Now go watch the video:
Nullification The Rightful Remedy
“Don’t interfere with anything in the Constitution. That must be maintained, for it is the only safeguard of our liberties. And not to Democrats alone do I make this appeal, but to all who love these great and true principles.”
~ Abraham Lincoln, 1856
“Nip the shoots of arbitrary power in the bud, is the only maxim which can ever preserve the liberties of any people.”
~ John Adams
“The liberties of our country, the freedom of our civil constitution, are worth defending at all hazards: and it is our duty to defend them against all attacks.”
~ Samuel Adams
So this is how liberty dies, to thunderous applause.
“It behooves every man who values liberty of conscience for himself, to resist invasions of it in the case of others.”
~ Thomas Jefferson
61) Obamacare gives people an annual tax increase of up to $12,214 for earning one more dollar of income
In front of the U.S. Supreme Court, the Obama administration argued that Obamacare is a tax.
Obamacare gives some people a tax increase if they increase their income by one dollar. The amount of this tax increase depends upon the person’s age, income, and marital status.
According to the Obamacare calculator, the extreme case of this occurs with a 64-year-old married couple with a combined income of $62,041. Under this scenario, according to the Obamacare calculator, Obamacare gives them an annual tax increase of $12,214 when their income increases by one dollar, in the case of their income going from $62,040 to $62,041.
This amounts to a marginal tax rate of 1,221,400%. That’s not a typo – the marginal tax rate on that one dollar of additional income is more than one million per cent.
SALEM CIVIC CENTER ALTERNATIVE
TOPIC: Civic Center Remediation and Remodel
REGARDING: Benefits of Alternate Vision PROVIDED BY: Salem Community Vision OUTLINE
BY: Gene Pfeifer
The following outline presents the primary repairs, improvements and remodeling that are beneficial to the area Community; the City of Salem as a public body; the Salem taxpayers; Staff; and Consumers.
The process is defined as open public forum discussions of “wants” versus “needs”
· Prioritizing “needs” with a budget relevant to the appetite and ability of the Public as to bond impact;
· Establish the general scope with a budget limit;
· Focus on the design premise that, “Form follows function”;
· Use “micro” solutions, fix what needs to be fixed, rather than “macro”, tear down and rebuild;
· Provide an RFP for a “design and build” process, all the responsibility in one contract, that must conform to and foster the “needs” and budget expectations, similar to the benefits and outcome gained by the Courthouse Square Remediation;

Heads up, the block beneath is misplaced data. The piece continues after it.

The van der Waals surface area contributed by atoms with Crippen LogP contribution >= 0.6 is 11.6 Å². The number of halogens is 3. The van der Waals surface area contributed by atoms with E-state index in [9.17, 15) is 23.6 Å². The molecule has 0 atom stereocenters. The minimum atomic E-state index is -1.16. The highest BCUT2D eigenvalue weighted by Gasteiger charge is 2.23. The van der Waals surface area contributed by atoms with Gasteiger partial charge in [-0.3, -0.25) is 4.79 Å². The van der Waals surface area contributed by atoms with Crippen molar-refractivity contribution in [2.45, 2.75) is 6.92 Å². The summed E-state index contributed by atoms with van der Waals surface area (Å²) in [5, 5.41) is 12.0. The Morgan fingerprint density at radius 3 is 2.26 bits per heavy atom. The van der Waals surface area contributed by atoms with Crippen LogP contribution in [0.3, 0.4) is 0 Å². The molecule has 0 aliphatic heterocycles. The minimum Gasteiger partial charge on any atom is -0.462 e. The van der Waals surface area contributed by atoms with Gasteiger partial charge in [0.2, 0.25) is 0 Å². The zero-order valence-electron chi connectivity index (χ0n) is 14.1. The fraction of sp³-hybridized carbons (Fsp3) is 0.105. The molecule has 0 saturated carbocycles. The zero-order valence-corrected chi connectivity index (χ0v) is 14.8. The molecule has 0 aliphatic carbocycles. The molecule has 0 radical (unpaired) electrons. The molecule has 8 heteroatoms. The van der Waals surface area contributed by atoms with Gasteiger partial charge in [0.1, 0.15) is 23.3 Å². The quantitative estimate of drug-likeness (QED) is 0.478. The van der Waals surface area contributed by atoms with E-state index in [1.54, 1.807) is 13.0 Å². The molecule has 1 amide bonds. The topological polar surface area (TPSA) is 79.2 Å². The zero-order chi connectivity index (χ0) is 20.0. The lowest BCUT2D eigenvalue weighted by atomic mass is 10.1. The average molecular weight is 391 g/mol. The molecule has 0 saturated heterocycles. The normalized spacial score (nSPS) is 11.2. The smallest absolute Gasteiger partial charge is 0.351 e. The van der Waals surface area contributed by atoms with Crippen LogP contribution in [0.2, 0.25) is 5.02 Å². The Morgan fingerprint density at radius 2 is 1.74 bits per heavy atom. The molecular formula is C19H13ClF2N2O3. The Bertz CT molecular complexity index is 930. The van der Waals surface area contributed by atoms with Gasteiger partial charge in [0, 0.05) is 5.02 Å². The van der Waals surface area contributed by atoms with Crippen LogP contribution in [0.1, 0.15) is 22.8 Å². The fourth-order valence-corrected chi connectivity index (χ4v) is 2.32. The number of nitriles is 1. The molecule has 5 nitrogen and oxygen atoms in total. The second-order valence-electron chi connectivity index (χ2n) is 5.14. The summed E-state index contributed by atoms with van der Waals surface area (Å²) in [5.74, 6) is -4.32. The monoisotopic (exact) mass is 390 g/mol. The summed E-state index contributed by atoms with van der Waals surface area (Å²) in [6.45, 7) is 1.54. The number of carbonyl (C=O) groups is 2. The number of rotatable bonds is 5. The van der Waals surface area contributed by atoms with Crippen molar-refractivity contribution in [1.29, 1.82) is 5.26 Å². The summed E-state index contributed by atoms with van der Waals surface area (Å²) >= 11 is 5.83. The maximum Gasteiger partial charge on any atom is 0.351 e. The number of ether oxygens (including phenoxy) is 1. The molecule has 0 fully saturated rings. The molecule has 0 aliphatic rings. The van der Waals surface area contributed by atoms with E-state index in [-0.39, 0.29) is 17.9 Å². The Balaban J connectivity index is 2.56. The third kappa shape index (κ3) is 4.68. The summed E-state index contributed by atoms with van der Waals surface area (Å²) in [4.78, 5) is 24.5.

· Award the contract based on local professionals as an important part of the design and build team;
· Only award the contract subject to the defined scope meeting the budget expectation, with no loopholes for changes for predetermined conditions.
The police headquarters function would be best if relocated. The Police Chief has defined his mobile police squad as being always ready and available, and function as many fully manned “substations” around the City. Most of the active police force units being on the road, it is unnecessary to have their perpetual presence at City Hall.
When needed to testify in Municipal Court, there would be a break in their other police responsibilities regardless. However, placing the Municipal Court in the same relocation of the police could reduce costs as well as time.
As to a police presence for the benefit of the elected officials, or staff, envision one full time policeman at the “Security-Visitors’ Information Center” at the base of the new elevator to Council Chambers. A second would be on duty any time the Municipal Court would be in session.
All sections of the current Civic Center are in urgent need of deferred maintenance, structural and weatherization repairs, and seismic upgrading. Some of this work should have commenced four decades ago. To save the integrity of the functional assets of the Civic center, this work can no longer be delayed. This speaks strongly towards not just the reasonable continued use of the asset; but the assurance of safety to the public, even the public servants, who are unmindful that a hazard could occur at any moment; big earthquake, or not.
PROBABLE BOND FAILURE OF CITY’S PROPOSAL:
Should a bond election move forward with the city’s present proposal, it would probably fail. That interprets to the reality that most of the funding that continues to be directed towards the current path will be wasted. The worst reality is that the “needs” will be further procrastinated. All then to further damage facilities in need of repair, exposure the public to unsafe conditions and the inability to implement the improvement of the Police Public Safety Facility into a more appropriate and safer location.